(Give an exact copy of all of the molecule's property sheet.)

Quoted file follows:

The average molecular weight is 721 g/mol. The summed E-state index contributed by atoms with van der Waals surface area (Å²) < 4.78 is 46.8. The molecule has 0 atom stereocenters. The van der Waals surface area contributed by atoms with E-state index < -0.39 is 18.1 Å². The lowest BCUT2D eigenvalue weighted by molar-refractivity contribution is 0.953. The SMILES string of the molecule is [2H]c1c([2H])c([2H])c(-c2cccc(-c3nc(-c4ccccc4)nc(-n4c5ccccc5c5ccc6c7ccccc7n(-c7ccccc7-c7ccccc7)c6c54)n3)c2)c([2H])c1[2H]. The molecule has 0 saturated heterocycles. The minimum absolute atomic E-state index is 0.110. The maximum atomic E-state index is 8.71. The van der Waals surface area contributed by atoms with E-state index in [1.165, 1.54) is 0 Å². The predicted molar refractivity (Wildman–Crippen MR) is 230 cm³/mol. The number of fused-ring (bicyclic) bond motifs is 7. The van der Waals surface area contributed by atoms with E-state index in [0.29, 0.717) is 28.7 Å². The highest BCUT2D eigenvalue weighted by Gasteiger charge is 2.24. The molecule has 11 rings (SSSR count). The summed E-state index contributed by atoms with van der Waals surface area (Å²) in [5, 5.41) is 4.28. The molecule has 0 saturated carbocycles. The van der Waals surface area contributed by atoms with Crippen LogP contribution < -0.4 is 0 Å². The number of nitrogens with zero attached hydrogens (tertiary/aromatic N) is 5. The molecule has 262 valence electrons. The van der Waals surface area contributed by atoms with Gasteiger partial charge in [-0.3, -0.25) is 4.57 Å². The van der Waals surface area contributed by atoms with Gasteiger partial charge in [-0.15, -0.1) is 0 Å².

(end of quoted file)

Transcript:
The average molecular weight is 721 g/mol. The summed E-state index contributed by atoms with van der Waals surface area (Å²) < 4.78 is 46.8. The molecule has 0 atom stereocenters. The van der Waals surface area contributed by atoms with E-state index < -0.39 is 18.1 Å². The lowest BCUT2D eigenvalue weighted by molar-refractivity contribution is 0.953. The SMILES string of the molecule is [2H]c1c([2H])c([2H])c(-c2cccc(-c3nc(-c4ccccc4)nc(-n4c5ccccc5c5ccc6c7ccccc7n(-c7ccccc7-c7ccccc7)c6c54)n3)c2)c([2H])c1[2H]. The molecule has 0 saturated heterocycles. The minimum absolute atomic E-state index is 0.110. The maximum atomic E-state index is 8.71. The van der Waals surface area contributed by atoms with E-state index in [1.165, 1.54) is 0 Å². The predicted molar refractivity (Wildman–Crippen MR) is 230 cm³/mol. The number of fused-ring (bicyclic) bond motifs is 7. The van der Waals surface area contributed by atoms with E-state index in [0.29, 0.717) is 28.7 Å². The highest BCUT2D eigenvalue weighted by Gasteiger charge is 2.24. The molecule has 11 rings (SSSR count). The summed E-state index contributed by atoms with van der Waals surface area (Å²) in [5, 5.41) is 4.28. The molecule has 0 saturated carbocycles. The van der Waals surface area contributed by atoms with Crippen LogP contribution < -0.4 is 0 Å². The number of nitrogens with zero attached hydrogens (tertiary/aromatic N) is 5. The molecule has 262 valence electrons. The van der Waals surface area contributed by atoms with Gasteiger partial charge in [-0.3, -0.25) is 4.57 Å². The van der Waals surface area contributed by atoms with Gasteiger partial charge in [-0.15, -0.1) is 0 Å².